Jan Lagerlof, who practices federal appellate law in San Francisco, got to know Schwartzbach through her involvement in La Casa de las Madras, San Francisco's first shelter for battered women and their children. She was executive director of the shelter in 1981 when the organization took on the case of Dolores Churchill, a black woman accused of shooting her police officer husband. Schwartzbach came with sterling credentials, Lagerlof says, but it was his rapport with the traumatized Churchill that persuaded the organization he was the right attorney to try the first San Francisco case in which the battered woman syndrome would be the defense. "We were looking for people who would be interested in this case-the battered woman syndrome had not been tested in court yet. We met with a couple of people but Gerry was able to get Dolores, a very traumatized person, to trust him. He devoted a huge amount of time to the case, much more than he was ever paid for, I'm sure. His legal skills and the huge amount of effort he puts into the case are extraordinary," says Lagerlof, but "he's also a person who listens and hears and cares a tremendous amount about the people he represents."

Schwartzbach, who eventually became the first male board member of La Casa, as well as its president, says he approached the Churchill case the same way he does all his cases. "I never promise results but what I do promise is that I'll never lie to them and that I will work as hard as I can. I talk about the reasons a particular client may have not to trust me-for one thing, I am lawyer, that's enough right there. The one thing I insist on is an extremely honest relationship with my client."

Choosing to do his best for a client regardless of the charges or circumstances has "rarely been hard for me," Schwartzbach says. "There are lots of stories-years ago I was appointed to represent some guy who was charged with running a homosexual prostitution ring with teenagers. I was either the fourth or fifth lawyer appointed to represent the guy, and the bailiff tells my client, 'You've got yourself a good one here, boy.' That night I went up to see my new client in jail and I'm alone with him. He had terrible body odor, his clothes smelled and the case itself was really offensive. There was just nothing attractive about him. I'm thinking to myself, What am I doing here, I'm hearing just horrible stuff and I caught myself and I thought to myself, Well, if I don't represent him, then who will." Bottom line for a defense attorney, Schwartzbach says, is not judging a client by his actions or whether he is guilty or innocent. "My responsibility is to make sure the Constitution is working."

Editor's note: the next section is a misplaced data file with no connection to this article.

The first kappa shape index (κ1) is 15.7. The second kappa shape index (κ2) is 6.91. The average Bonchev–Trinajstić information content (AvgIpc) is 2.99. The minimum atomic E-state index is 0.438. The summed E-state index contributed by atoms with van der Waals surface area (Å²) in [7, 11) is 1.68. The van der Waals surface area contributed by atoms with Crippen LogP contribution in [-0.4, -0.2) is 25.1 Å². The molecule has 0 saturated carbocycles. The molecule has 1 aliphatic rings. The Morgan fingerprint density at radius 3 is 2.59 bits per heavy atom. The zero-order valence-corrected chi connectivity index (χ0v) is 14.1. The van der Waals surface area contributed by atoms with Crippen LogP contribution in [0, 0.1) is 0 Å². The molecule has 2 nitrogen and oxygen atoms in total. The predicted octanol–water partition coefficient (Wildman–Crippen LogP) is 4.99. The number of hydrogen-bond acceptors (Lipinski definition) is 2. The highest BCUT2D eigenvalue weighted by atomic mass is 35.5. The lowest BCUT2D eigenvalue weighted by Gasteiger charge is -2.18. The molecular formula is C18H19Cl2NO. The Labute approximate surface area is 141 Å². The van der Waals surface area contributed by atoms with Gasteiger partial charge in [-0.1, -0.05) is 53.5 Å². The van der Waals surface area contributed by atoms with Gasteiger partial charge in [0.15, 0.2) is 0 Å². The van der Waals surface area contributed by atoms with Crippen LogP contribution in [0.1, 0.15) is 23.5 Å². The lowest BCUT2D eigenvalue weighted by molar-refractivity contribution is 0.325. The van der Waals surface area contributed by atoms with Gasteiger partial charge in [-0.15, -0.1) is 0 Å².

For Schwartzbach, that has meant that every person should stand before the court with an equal chance at justice, whether he or she is an educated and sophisticated social activist like Stephen Bingham, who grew up in the privileged environment of Connecticut, or a working-class, self-described loser like Buddy Nickerson, whose forearms are tattooed with swastikas.

"People invariably ask 'how could you represent such and such,' and the answer is that what you are doing is not just trying each individual case, but in a more global context you are making sure the Constitution works. Because if the Constitution doesn't work for a single person, it doesn't work for anyone. It's not OK to make an exception because someone is black, brown, yellow, Catholic, Jewish, rich or poor. If you start making exceptions, we are all vulnerable."

On Monday, November 20, Schwartzbach asked Judge Patel to release Buddy Nickerson on his own recognizance while he waits for the final decision on his case which, if it goes to the U.S. Supreme Court, could take as long as another three years. Patel is expected to rule on Nickerson's release after the first of the year.

Nickerson has a lot of time to make up when he does get out, but one of the first things he's going to do, he has told Schwartzbach, is have the swastika tattoos removed out of respect for his Jewish lawyer.

This article first appeared in the November, 2000 edition of the "Pacific Sun" magazine. It is being reprinted with permission of both the author, Tricia Cambron, and the "Pacific Sun."